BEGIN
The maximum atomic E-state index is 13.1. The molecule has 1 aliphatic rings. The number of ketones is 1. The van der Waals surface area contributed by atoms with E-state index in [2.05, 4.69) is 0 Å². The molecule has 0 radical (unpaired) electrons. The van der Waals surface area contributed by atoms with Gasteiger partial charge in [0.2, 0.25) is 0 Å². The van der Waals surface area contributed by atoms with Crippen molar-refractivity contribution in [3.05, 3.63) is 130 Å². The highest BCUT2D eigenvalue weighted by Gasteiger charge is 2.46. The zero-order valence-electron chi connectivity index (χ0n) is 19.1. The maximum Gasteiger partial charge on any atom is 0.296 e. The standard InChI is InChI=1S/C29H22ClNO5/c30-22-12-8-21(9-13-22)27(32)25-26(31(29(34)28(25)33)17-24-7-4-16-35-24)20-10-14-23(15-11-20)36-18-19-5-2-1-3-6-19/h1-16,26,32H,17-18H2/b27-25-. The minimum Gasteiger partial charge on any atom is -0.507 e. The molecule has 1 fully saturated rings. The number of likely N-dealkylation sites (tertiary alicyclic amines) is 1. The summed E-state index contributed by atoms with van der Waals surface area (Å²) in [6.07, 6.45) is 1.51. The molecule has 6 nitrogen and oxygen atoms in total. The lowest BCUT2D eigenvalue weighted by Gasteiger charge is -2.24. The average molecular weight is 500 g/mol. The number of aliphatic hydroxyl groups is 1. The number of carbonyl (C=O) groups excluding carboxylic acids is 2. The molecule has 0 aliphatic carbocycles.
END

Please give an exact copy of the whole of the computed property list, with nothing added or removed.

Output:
The maximum atomic E-state index is 13.1. The molecule has 1 aliphatic rings. The number of ketones is 1. The van der Waals surface area contributed by atoms with E-state index in [2.05, 4.69) is 0 Å². The molecule has 0 radical (unpaired) electrons. The van der Waals surface area contributed by atoms with Gasteiger partial charge in [0.2, 0.25) is 0 Å². The van der Waals surface area contributed by atoms with Crippen molar-refractivity contribution in [3.05, 3.63) is 130 Å². The highest BCUT2D eigenvalue weighted by Gasteiger charge is 2.46. The zero-order valence-electron chi connectivity index (χ0n) is 19.1. The maximum Gasteiger partial charge on any atom is 0.296 e. The standard InChI is InChI=1S/C29H22ClNO5/c30-22-12-8-21(9-13-22)27(32)25-26(31(29(34)28(25)33)17-24-7-4-16-35-24)20-10-14-23(15-11-20)36-18-19-5-2-1-3-6-19/h1-16,26,32H,17-18H2/b27-25-. The minimum Gasteiger partial charge on any atom is -0.507 e. The molecule has 1 fully saturated rings. The number of likely N-dealkylation sites (tertiary alicyclic amines) is 1. The summed E-state index contributed by atoms with van der Waals surface area (Å²) in [6.07, 6.45) is 1.51. The molecule has 6 nitrogen and oxygen atoms in total. The lowest BCUT2D eigenvalue weighted by Gasteiger charge is -2.24. The average molecular weight is 500 g/mol. The number of aliphatic hydroxyl groups is 1. The number of carbonyl (C=O) groups excluding carboxylic acids is 2. The molecule has 0 aliphatic carbocycles.